Through a variety of different mechanisms, spindles in vivo demonstrate a remarkable ability to correctly position themselves near the cell center before the onset of anaphase and cytokinesis. (1620). Each implicitly requires the spindle be able to “sense” its position relative to cellular boundaries. In the absence of boundary sensing, spindle position within a cell (or a confining extract volume) is expected to be random. To test this prediction, we plotted spindle position relative to the volumetric centers of confining spheres and slugs (Fig. 4, A and B). In both geometries, spindles tended to localize toward the droplet center to a greater extent than expected for uniform random positioning (Fig. 4, A and B, and movie S3). This trend was more pronounced in smaller droplets (Fig. 4, A and B, residual plots). In contrast, the positions of encapsulated polystyrene beads aligned more closely with average random positions (Fig. 4, A and B, residual plots; figs. S1 and S2; and movie S4). This suggested that the weak convective flows observed in some slugs were likely not responsible for spindle centering (e.g., movie S5). The distribution of spindle orientations relative to the slug long axis was found to be 31° ± 16° (Fig. 4C), indicating that, like in cells, a spindle is more likely to align parallel to the long axis of its enclosure (21), even in the absence of a cortical membrane and associated pulling forces. Indeed, peripheral spindle microtubules extend well beyond the spindle proper, effectively increasing its size (22). Perhaps these peripheral microtubules exert pushing forces against droplet boundaries that result in centering (23). Alternatively, spindle proximity to a droplet boundary might influence the distribution of forces generated by microtubule-associated motors pulling against the bulk cytoplasm (19, 24). Thus, a boundary-sensing mechanism might indeed work to affect spindle position but contributes little, if at all, to determining spindle length.

Fig. 4 Spindles exhibit nonrandom positioning in spheres and slugs.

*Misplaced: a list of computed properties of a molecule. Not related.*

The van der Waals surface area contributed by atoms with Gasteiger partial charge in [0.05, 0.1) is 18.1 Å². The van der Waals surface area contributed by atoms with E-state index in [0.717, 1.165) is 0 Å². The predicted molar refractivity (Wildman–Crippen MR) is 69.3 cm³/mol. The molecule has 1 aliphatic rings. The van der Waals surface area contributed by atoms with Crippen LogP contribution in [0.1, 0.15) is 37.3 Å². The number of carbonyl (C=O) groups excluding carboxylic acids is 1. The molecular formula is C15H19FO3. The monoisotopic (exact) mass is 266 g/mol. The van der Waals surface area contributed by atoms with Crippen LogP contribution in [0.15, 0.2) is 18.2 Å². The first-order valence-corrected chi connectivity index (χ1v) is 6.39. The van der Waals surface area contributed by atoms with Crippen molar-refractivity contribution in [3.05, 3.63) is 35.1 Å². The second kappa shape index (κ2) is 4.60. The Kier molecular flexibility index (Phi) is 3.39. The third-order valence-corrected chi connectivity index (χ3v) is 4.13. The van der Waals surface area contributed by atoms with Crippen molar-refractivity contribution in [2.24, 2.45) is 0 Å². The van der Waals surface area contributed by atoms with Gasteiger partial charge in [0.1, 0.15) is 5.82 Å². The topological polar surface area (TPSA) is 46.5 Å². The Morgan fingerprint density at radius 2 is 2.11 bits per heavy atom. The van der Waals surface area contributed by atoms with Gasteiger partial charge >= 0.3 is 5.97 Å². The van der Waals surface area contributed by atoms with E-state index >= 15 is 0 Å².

(A) (Top) The positions of spindles (left) and polystyrene beads (right) within spherical droplets. Black lines in each of the plots reflect the distance between the droplet center and its most distal edge (L/2, shown schematically in insets). Open circles indicate the positions of spindles or beads in relation to the droplet center. Red lines depict the average absolute displacement of spindles/beads expected for uniform random positioning (see supplementary materials). (Bottom) Corresponding residual plots show the normalized difference between the center-to-center position of the spindle or bead and the theoretical random position. Solid blue lines represent the moving average of residual values (with upper and lower 95% confidence intervals indicated by dashed blue lines). (B) As in (A), spindle and bead positions in axially elongated slugs. (C) Spindle orientation in slugs. (Left) Polar histogram plot showing the angle θ between the interpolar spindle axis and the long axis of the confining slug (red line indicates the average orientation angle; n = 89 spindles). (Right) Cartoon depicting the determination of angle θ.

Collectively, our data indicate that changes in cytoplasmic volume are sufficient to account for spindle scaling as it occurs in vivo (2). By eliminating alternative hypothetical models, the data support a scaling mechanism in which a limiting pool of cytoplasmic component(s) regulates spindle length (8, 11). In large droplets or cells, like in unbounded extract, spindle length appears to be constrained by mechanisms intrinsic to the spindle (2, 25). Once cytoplasmic volume is reduced to a critical threshold, components become limited, which produces smaller spindles. This process serves as a passive yet robust way for cells to control the size of their spindles and possibly other internal structures.

Supplementary Materials

www.sciencemag.org/content/342/6160/853/suppl/DC1

Materials and Methods

Supplementary Text

Figs. S1 to S3

References (2631)

Movies S1 to S5

References and Notes

  1. Acknowledgments: We thank T. Salmon and T. Mitchison for their insightful reviews of the manuscript; M. Wuhr for comments on the work and for providing access to raw data originally presented in (2); L. Edens, C. Geisler, D. Fay, and D. Levy in the Molecular Biology Department at the University of Wyoming for their critical review of the manuscript and helpful suggestions; and A. Groen for providing labeled anti-NuMA used in these studies. This work was supported by NIH grants R01 GM102428 (to J.C.G.) and R15 GM101636 (to J.O.) and by the NIH-funded Wyoming IDeA Networks of Biomedical Research Excellence program (P20RR016474 and P20GM103432).